Take a look at your mailbox and you'll find lots of companies seeking your attention in much more obstrusive ways... and when there's election year, you'll see a smiling wannabe-president from every corner. Getting attention is the way of achieving things or staying in business or winning an election. Getting public attention, getting support of people to achieve something is what democracy is all about, I doubt you can blame them for doing that.


RE: Electronic dumps
By Ringold on 12/13/2007 5:22:46 AM , Rating: 4
Have you ever heard of, say, Angel Flights?

http://www.angelflight.com/default.asp

Probably havent; I've never seen a commercial, nor a press release. Just a group of volunteers that do their work without seeking recognition or attention. A related group would be AOPA local airport volunteers, who without pay keep an eye on their local airfield and lobby on its behalf, thereby performing many of the functions a Greenpeace activist would do -- again, nearly silently and without pay. The only recognition they *might* get is a shout-out in AOPA magazine. The people that feed the homeless here in downtown Orlando? Asides from the college radicals getting themselves arrested, the other charitable groups would likely pass completely undetected.

I question the utility of Greenpeace whining and screaming about a lot of the garbage that they do. If they bothered to try to appear politically moderate and business friendly, I would think they'd have a wider audience. Greenpeace would do well to observe how Washington think-tanks operate and leave behind some of their radical elements.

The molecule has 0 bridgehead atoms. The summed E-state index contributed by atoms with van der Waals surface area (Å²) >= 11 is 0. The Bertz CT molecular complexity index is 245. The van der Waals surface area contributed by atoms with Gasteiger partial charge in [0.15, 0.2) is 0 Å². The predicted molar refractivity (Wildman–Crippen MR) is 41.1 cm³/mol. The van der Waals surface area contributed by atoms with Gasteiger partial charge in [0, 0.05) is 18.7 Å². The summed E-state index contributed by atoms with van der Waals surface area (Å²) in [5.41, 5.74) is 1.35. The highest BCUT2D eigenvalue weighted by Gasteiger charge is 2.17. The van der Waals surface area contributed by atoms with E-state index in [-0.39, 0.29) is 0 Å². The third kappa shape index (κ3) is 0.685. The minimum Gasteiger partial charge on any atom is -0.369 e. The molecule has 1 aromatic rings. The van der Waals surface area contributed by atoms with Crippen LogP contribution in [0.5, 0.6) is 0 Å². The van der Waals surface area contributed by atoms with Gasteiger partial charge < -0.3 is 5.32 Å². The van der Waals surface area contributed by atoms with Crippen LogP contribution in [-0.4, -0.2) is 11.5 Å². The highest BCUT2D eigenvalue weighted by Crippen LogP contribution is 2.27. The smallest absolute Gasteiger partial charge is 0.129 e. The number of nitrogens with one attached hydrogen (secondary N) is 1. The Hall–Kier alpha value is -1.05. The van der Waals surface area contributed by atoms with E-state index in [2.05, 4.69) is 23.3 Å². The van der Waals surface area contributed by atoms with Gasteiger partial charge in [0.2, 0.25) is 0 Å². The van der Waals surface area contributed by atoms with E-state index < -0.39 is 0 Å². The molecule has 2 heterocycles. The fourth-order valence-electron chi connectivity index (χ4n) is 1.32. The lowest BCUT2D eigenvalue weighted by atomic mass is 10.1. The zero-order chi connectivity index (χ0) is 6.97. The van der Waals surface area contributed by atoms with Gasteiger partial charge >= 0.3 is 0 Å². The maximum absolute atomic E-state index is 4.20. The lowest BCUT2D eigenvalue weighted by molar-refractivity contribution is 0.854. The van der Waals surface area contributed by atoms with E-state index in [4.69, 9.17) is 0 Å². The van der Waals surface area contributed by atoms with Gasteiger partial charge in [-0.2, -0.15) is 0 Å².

That assumes, of course, that they ever want to be listened to anybody other than the 10-20% of America that happens to be.. not just liberal, but.. uber-liberals, or reactionary types. Until they chill out, I think you can fully expect a lot of people to react negatively to anything they do off hand. Even after they clean themselves up it would take time to rebuild respect, that's just human nature.

http://www.greenpeace.org/usa/campaigns/nuclear

In cases like that, they've got a long way to go before they're living in the same world as many of the rest of us.


RE: Electronic dumps
By derdon on 12/14/2007 3:03:49 AM , Rating: 2
I can't see how an organization that doesn't receive attention is automatically better than one who does. Please explain to me why you think Greenpeace shouldn't receive attention.


RE: Electronic dumps
By NesteaZen on 12/31/2007 5:19:14 AM , Rating: 2
Dude, kudos to you.
It's really great, you try to withstand people's ignorancy. Though it is not that big at dailytech.com.
What most people don't realise is that we don't kill the planet, we just kill ourselves. The planet will regenerate -- don't worry about that. But once we make us disappear, it'll be hard to bring us back.
If we will go down, it is because we deserve it.
Greenpeace, does it matter if them or any other organization? I don't think so. Getting attention or not and therefor being judged a bad or good organization should be laughed at. Just because they are popular does not mean they're bad and even though they approach things directly. Better approach it with a roar than not at all.
Ringold , the only thing with Angel Flight is, they care about the people not the planet. There is nothing wrong with that, it is just different, it's help. Maintain the planet's biosphere to some degree is crucial for our survival.
What's the big deal anyway? It doesn't hurt any of you physically what Greenpeace is doing. They "attacked" Nintendo, Nintendo reacted and are trying to improve, I hope. Microsoft and Sony gave no response.
Again, kudos and thank you derdon.
It's the 31st so, Happy New Year.